Maybe this time I can start to wrap some (more?) words around this strand I keep tugging at.
Yesterday I ran across this article:
Some of the self-esteem dip found among mothers of young children is an inevitable byproduct of taking on something as demanding, and life-altering, as having a child. It would be strange to not harbor a few self-doubts when taking on such a daunting task while simultaneously stopping doing much of whatever it is made you feel like you.
…which, speaking as someone who pushes back at gender essentialism, seems like it would be true of whichever parent happens to be “simultaneously stopping” (</rant>, thank you!)…
Anyway-! It pulled to front of mind again my years of what I may start calling my multi-layered life. As it does as I watch my friend C, still elbow-deep in the parent-artist slurry. When I hear a writer-friend lament how she feels unable to write… with a three-year-old and a hungry-brained nine-year-old swirling around her hips all summer. As I listen between the lines to one of my new Glen friends, voicing the tugs among his professional life, his art-life, and raw time with his softball-loving daughter.
And how his daughter is winning the time tug-of-attention. And how he’s okay with that… mostly… . Or it’s that he is choosing with his eyes wide open, knowing each cost and picking the choice he values most highly. Because we only have one attention to spend, no matter how many things we’d like to spend it on.
Perhaps that’s the bitter seed at the heart of the peach. When one opts to be kid-primary, in whatever constellation of values and circumstance coincide to make it so, one signs on for a contingent lifestyle. Which shoots most planning in the head.
When I waved my hand to take the kid-primary shift in my household, I understood what I was signing up for—as much as one can in advance of anything. I had always envisioned an at-home parent for our girls’ middle school years; my brief time teaching middle-schoolers confirmed for me that the simplest way to encourage them in wise behavior was to be within eye- or ear-shot. I chose work-for-hire that flowed around their routine as well as unexpected needs. I tried to keep my mind and heart fed, to keep my oxygen flowing in order to keep theirs going, too (to riff on the airline metaphor).
What I didn’t bank on was the disconnect between the practices within personal effectiveness coaching and the realities of my contingent lifestyle.
Every columnist, every book, every toolkit I found to help me chase my elusive artist’s life implied that any difficulty I had was a lack of personal management. Which itself implied a lack of will. So I’d knuckle myself down. I’d draft more plans, and sketch more mind-maps. I would block out time. I would scribble things on large sheets of paper, on mirrors, on attractive grids of post-it notes.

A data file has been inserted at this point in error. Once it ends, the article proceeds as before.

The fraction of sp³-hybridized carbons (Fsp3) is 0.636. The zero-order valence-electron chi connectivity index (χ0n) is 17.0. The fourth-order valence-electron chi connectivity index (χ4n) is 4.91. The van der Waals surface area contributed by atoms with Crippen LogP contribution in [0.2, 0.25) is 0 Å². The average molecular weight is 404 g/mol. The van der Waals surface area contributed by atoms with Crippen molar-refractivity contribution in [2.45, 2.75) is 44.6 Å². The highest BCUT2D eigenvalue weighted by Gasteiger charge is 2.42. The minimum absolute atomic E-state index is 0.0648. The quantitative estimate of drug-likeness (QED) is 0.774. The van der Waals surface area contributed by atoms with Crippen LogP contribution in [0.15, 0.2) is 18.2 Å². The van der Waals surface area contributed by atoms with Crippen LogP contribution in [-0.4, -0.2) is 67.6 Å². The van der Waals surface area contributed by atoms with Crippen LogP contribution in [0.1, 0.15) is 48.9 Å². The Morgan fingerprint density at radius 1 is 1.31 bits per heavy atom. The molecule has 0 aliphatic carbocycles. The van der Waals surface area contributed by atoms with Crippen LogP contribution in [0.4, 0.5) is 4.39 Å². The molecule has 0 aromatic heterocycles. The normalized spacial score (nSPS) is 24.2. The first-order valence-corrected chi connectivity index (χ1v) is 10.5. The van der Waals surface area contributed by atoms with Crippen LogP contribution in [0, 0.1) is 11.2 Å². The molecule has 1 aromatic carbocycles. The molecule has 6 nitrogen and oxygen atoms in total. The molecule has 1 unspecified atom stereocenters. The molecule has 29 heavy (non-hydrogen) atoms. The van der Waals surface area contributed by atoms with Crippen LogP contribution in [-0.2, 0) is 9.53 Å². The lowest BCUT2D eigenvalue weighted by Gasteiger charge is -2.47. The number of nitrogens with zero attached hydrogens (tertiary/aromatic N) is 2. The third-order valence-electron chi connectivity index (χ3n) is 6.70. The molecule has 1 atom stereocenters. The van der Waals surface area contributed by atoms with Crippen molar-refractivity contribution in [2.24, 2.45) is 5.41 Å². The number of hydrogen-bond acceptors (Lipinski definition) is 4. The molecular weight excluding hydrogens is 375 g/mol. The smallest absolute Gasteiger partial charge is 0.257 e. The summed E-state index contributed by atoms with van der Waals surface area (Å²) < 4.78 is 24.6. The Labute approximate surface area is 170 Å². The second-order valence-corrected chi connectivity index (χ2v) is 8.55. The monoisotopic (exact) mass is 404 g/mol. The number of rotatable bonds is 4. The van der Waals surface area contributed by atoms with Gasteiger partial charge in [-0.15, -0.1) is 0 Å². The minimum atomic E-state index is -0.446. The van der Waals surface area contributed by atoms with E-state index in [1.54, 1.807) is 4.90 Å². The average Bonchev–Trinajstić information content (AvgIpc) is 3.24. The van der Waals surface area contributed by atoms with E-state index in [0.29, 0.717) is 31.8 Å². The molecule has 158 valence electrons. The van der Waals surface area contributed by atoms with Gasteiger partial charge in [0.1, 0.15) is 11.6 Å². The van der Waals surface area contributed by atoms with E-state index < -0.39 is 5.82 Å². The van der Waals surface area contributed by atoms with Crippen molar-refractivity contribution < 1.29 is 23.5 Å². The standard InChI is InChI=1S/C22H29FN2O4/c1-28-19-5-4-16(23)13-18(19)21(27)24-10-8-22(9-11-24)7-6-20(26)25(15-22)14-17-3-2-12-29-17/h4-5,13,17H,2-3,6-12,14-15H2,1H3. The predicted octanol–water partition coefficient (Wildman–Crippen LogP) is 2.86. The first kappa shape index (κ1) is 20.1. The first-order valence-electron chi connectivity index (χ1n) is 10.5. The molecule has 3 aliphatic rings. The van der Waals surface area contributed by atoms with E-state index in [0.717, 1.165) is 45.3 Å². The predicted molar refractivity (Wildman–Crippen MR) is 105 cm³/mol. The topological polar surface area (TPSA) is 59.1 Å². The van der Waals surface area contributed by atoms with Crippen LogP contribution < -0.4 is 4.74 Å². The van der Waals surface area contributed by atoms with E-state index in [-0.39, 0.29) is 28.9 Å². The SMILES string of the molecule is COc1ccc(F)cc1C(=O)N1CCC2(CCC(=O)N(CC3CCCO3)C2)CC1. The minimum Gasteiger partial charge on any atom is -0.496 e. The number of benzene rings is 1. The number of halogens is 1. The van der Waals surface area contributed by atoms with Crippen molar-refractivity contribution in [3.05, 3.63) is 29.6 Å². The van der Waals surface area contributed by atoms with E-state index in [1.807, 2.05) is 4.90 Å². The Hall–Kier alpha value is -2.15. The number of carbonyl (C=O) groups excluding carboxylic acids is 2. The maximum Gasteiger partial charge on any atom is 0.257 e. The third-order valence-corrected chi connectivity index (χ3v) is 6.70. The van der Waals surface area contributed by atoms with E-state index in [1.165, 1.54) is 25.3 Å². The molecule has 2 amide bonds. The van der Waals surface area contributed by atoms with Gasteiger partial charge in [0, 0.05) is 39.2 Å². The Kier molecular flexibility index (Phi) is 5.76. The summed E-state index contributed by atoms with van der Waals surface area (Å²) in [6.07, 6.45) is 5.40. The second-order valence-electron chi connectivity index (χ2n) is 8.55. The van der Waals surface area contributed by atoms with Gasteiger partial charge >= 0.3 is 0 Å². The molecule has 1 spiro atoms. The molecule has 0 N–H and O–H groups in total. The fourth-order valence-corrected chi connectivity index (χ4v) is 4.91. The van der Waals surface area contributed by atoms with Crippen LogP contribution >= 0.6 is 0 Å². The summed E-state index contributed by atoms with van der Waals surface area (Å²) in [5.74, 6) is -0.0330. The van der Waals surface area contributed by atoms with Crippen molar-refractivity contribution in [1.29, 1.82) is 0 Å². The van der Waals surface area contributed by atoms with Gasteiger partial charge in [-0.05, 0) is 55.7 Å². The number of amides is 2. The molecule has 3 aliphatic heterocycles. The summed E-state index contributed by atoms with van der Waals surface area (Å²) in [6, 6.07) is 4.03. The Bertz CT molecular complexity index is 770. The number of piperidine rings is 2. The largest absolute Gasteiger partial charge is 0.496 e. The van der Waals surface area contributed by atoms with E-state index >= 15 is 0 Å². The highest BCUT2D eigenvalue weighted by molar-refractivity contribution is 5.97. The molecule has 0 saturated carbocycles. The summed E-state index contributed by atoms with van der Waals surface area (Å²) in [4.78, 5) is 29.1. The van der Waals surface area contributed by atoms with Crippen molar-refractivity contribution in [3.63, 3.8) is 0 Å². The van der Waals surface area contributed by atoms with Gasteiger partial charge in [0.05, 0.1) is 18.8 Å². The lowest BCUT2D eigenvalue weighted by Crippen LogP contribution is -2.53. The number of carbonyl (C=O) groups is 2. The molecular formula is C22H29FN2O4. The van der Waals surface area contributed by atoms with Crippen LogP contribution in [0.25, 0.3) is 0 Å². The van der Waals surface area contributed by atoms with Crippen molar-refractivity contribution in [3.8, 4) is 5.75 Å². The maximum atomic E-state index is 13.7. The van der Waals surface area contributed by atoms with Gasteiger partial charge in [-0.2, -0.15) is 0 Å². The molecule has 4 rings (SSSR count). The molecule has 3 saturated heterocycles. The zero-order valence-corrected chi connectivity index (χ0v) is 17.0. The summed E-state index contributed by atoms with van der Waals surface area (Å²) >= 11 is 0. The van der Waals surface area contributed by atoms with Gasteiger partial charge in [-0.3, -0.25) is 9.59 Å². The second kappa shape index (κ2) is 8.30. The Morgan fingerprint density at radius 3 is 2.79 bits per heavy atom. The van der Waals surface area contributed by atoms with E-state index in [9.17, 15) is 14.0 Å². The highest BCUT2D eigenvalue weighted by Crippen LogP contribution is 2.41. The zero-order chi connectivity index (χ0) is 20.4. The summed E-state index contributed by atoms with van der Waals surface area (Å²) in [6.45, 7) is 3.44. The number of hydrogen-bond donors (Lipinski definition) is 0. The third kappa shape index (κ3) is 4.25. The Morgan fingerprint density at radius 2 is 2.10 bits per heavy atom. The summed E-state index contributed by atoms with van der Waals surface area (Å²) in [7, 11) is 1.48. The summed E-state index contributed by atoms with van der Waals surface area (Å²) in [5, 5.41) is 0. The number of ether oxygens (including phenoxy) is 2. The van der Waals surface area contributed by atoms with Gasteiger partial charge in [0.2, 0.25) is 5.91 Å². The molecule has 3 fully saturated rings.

And underneath it all, a thermocline of resentment deepened. I suspected something was off, but I couldn’t articulate what. I became increasingly convinced it was something buried in the toolkits and the advice, but what?
An assumption about how my days worked, that’s what. It’s taken me a whole bunch of time to peel back the layers and see that assumption.
Productivity advice presumes you control your time. Or that you have pockets of time you control. And in my work-for-a-business life that was true. I had an agreed at-work time, and an agreed leave-work time, and the space between was mine to deploy. Others handled the high-flux minutia of my kids’ lives; I handed over that responsibility at drop-off and resumed it at pick-up.
When I signed on for kid-primary, I changed to contingency—and lost my ability to sustain a through-line.
Even in seasons where my creative energy wasn’t consumed by high-stakes parenting, it remained difficult to hang onto a project from one end to the other. The focus cost of picking up and putting down ate into whatever time I found… and that cost grows as the time between one putting down and the next picking up lengthens. It got easier not to continue. To again start something new, but never finish. Or to play small, so the work all fit within one slot.
Emptying my nest has removed the contingency from my days. My through-line is back, just like that.
There is a part of me that wants to write the personal productivity book for the kid-primary. If only to say: I see you. You’re not crazy; the frustration you feel is true—and built into the system. Or season. (I’d have to write the book to figure out that part-!) I’d like to wave a flag and say: CONTINGENCY is the word you’re missing. Build your idea of what you’re doing assuming it’s all contingent. So you can drop frustration faster. And choose to celebrate sooner—because in a contingent life, any motion on your “own stuff” is something worth smiling about.